"rogue" and Jim have the same ideas here. Legislate, command and control for the common good. A la the notion that it is government's responsibility to dictate how free people use resources. We need to perk up to this line of thinking! It is communism! Socialism! It's been continuously tried and failed. Sometimes I wonder if folks like "rogue" and "Jim" ever stop to wonder what made the US so successful in 230 years.

It is because of freedom and the free market! It is pure fallacy to believe that a benevolent government can step in and make better decisions than free individuals can. It's been tried again and again and again. It has failed always.


I concur completely with Judge Posner's comments about a carbon tax. It is too bad Rep. Dingell withdrew his bill. A carbon tax beginning at $10/ton of C02 and escalating to $100/ton (inflation adjusted) at $10/year increment would provide a huge incentive to conserve and switch to renewable energy sources without the market distortions of cap and trade. It would also balance the budget and pay down the national debt in about 20 years. By mid-century one could hope it brings in almost no revenue because carbon emissions are down so much.


The environmental risks of deep water drilling are shown by actual experience, not projection. the north Atlantic has some of the most severe weather on the planet, yet oil has been drilled there for years without serious incident. In the same way, Katrina showed us that even though a major hurricane can damage or destroy drilling platforms, the collateral environmental damage was minimal. Environmental concerns do not take into account the advances in technology that we have seen over the last 20 years.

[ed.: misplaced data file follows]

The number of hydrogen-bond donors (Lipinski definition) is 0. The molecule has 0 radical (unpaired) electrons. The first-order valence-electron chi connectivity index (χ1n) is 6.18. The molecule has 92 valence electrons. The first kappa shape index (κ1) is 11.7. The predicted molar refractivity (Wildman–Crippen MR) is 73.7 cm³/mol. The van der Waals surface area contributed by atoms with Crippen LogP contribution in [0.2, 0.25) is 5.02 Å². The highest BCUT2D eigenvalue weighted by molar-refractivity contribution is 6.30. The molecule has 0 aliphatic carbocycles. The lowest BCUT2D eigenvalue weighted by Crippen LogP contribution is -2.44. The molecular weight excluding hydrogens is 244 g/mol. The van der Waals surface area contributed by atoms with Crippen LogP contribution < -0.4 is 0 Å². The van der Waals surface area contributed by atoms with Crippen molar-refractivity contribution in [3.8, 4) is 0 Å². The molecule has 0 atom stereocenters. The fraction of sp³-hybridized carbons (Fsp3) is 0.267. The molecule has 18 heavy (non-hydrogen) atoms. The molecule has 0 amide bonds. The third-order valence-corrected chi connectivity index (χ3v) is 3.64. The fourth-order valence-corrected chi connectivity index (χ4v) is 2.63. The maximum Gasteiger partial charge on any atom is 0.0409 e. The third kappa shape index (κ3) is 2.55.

BTW, Ryan, the impact of an excess profits tax is not conjecture; we tried it, we saw what happened when it was imposed, and when it was lifted.


nyexpat: The few decades of north sea experience says virtually nothing about tomorrow. When the decision was made (bought?) to ship AK oil by sea rather than down through Canada "studies" showed that a "significant spill" might happen once in 267 years.

Perhaps the bookies were right on their stats, but! a very significant spill happened in the first 30 years and gobs of oil remain on our beaches, and in our clam beds and estuaries today and many of our local people were put out of business. Every day is another spin of the roulette wheel in Alaska, the North Sea and everywhere else. Offhand I can't think of a decade that hasn't had a major spill somewhere in the world.

Should the pipeline have gone through Canada? Since we now import much of our oil by tanker it is our mid-western states that are short of oil, so much of the Alaska oil bypasses the oil filled ports of our W. Coast, goes to Panama, where it's often lightered into smaller tankers for the canal passage, then on to Louisiana where it goes into pipes heading north toward Ohio.

BTW in regard to excess profits the robed politicos of the SC just rebated Exxon $4.5 billion; shall we see if they invest it in good faith towards either new oil supplies or alternatives or whether they'll just continue to buy back their own stock?